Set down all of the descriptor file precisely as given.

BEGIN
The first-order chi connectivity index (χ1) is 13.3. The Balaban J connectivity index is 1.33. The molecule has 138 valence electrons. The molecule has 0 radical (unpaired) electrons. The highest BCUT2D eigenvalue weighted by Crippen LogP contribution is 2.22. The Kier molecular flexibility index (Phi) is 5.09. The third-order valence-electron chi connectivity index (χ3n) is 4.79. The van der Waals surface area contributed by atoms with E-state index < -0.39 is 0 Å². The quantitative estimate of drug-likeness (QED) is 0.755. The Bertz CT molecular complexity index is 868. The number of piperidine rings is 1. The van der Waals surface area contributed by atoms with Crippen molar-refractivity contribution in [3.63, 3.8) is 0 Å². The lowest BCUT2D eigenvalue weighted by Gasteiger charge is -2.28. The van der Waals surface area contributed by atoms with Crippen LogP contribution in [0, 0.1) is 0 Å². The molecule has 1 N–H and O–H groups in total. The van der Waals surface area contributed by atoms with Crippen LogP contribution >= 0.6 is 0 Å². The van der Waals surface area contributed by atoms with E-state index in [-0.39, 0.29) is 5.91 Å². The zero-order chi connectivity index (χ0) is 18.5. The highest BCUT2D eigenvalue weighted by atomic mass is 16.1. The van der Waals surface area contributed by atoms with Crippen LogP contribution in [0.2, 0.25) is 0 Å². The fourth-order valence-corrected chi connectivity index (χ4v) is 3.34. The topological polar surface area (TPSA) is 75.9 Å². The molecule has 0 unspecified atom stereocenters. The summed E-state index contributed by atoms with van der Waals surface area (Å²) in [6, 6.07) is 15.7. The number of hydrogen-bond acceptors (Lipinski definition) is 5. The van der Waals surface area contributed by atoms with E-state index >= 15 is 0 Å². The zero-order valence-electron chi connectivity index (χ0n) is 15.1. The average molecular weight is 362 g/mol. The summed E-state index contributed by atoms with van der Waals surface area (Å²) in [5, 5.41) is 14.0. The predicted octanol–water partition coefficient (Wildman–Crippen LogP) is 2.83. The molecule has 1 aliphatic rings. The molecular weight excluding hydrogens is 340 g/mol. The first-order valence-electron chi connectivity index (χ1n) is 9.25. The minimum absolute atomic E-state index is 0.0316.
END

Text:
The first-order chi connectivity index (χ1) is 13.3. The Balaban J connectivity index is 1.33. The molecule has 138 valence electrons. The molecule has 0 radical (unpaired) electrons. The highest BCUT2D eigenvalue weighted by Crippen LogP contribution is 2.22. The Kier molecular flexibility index (Phi) is 5.09. The third-order valence-electron chi connectivity index (χ3n) is 4.79. The van der Waals surface area contributed by atoms with E-state index < -0.39 is 0 Å². The quantitative estimate of drug-likeness (QED) is 0.755. The Bertz CT molecular complexity index is 868. The number of piperidine rings is 1. The van der Waals surface area contributed by atoms with Crippen molar-refractivity contribution in [3.63, 3.8) is 0 Å². The lowest BCUT2D eigenvalue weighted by Gasteiger charge is -2.28. The van der Waals surface area contributed by atoms with Crippen LogP contribution in [0, 0.1) is 0 Å². The molecule has 1 N–H and O–H groups in total. The van der Waals surface area contributed by atoms with Crippen LogP contribution >= 0.6 is 0 Å². The van der Waals surface area contributed by atoms with E-state index in [-0.39, 0.29) is 5.91 Å². The zero-order chi connectivity index (χ0) is 18.5. The highest BCUT2D eigenvalue weighted by atomic mass is 16.1. The van der Waals surface area contributed by atoms with Crippen LogP contribution in [0.2, 0.25) is 0 Å². The fourth-order valence-corrected chi connectivity index (χ4v) is 3.34. The topological polar surface area (TPSA) is 75.9 Å². The molecule has 0 unspecified atom stereocenters. The summed E-state index contributed by atoms with van der Waals surface area (Å²) in [6, 6.07) is 15.7. The number of hydrogen-bond acceptors (Lipinski definition) is 5. The van der Waals surface area contributed by atoms with E-state index >= 15 is 0 Å². The zero-order valence-electron chi connectivity index (χ0n) is 15.1. The average molecular weight is 362 g/mol. The summed E-state index contributed by atoms with van der Waals surface area (Å²) in [5, 5.41) is 14.0. The predicted octanol–water partition coefficient (Wildman–Crippen LogP) is 2.83. The molecule has 1 aliphatic rings. The molecular weight excluding hydrogens is 340 g/mol. The first-order valence-electron chi connectivity index (χ1n) is 9.25. The minimum absolute atomic E-state index is 0.0316.